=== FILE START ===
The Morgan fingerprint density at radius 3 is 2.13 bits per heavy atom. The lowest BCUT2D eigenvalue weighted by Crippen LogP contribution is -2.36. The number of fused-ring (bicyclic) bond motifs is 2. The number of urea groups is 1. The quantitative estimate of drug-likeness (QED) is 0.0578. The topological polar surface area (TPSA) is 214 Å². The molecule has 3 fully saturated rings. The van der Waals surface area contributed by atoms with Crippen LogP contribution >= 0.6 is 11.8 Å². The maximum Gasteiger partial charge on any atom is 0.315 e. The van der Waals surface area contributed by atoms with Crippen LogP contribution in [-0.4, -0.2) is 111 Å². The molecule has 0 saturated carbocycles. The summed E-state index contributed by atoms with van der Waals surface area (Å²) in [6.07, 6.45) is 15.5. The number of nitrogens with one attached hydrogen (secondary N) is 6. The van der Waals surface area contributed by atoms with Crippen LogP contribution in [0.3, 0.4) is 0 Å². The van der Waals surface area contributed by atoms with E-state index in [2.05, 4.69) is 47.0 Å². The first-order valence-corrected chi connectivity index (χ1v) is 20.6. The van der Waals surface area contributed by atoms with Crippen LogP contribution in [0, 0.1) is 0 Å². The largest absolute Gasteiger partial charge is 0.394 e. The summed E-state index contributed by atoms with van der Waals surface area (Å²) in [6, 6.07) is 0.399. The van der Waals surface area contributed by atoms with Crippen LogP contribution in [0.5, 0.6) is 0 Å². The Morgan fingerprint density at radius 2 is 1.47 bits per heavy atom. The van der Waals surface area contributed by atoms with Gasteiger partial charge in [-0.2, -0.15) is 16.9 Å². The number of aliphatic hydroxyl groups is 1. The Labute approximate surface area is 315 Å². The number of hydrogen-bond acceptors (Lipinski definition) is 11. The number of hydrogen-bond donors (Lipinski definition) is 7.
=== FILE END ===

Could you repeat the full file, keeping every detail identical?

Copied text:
The Morgan fingerprint density at radius 3 is 2.13 bits per heavy atom. The lowest BCUT2D eigenvalue weighted by Crippen LogP contribution is -2.36. The number of fused-ring (bicyclic) bond motifs is 2. The number of urea groups is 1. The quantitative estimate of drug-likeness (QED) is 0.0578. The topological polar surface area (TPSA) is 214 Å². The molecule has 3 fully saturated rings. The van der Waals surface area contributed by atoms with Crippen LogP contribution >= 0.6 is 11.8 Å². The maximum Gasteiger partial charge on any atom is 0.315 e. The van der Waals surface area contributed by atoms with Crippen LogP contribution in [-0.4, -0.2) is 111 Å². The molecule has 0 saturated carbocycles. The summed E-state index contributed by atoms with van der Waals surface area (Å²) in [6.07, 6.45) is 15.5. The number of nitrogens with one attached hydrogen (secondary N) is 6. The van der Waals surface area contributed by atoms with Crippen LogP contribution in [0.3, 0.4) is 0 Å². The van der Waals surface area contributed by atoms with E-state index in [2.05, 4.69) is 47.0 Å². The first-order valence-corrected chi connectivity index (χ1v) is 20.6. The van der Waals surface area contributed by atoms with Crippen LogP contribution in [0, 0.1) is 0 Å². The largest absolute Gasteiger partial charge is 0.394 e. The summed E-state index contributed by atoms with van der Waals surface area (Å²) in [6, 6.07) is 0.399. The van der Waals surface area contributed by atoms with Crippen LogP contribution in [0.5, 0.6) is 0 Å². The Morgan fingerprint density at radius 2 is 1.47 bits per heavy atom. The van der Waals surface area contributed by atoms with Gasteiger partial charge in [-0.2, -0.15) is 16.9 Å². The number of aliphatic hydroxyl groups is 1. The Labute approximate surface area is 315 Å². The number of hydrogen-bond acceptors (Lipinski definition) is 11. The number of hydrogen-bond donors (Lipinski definition) is 7.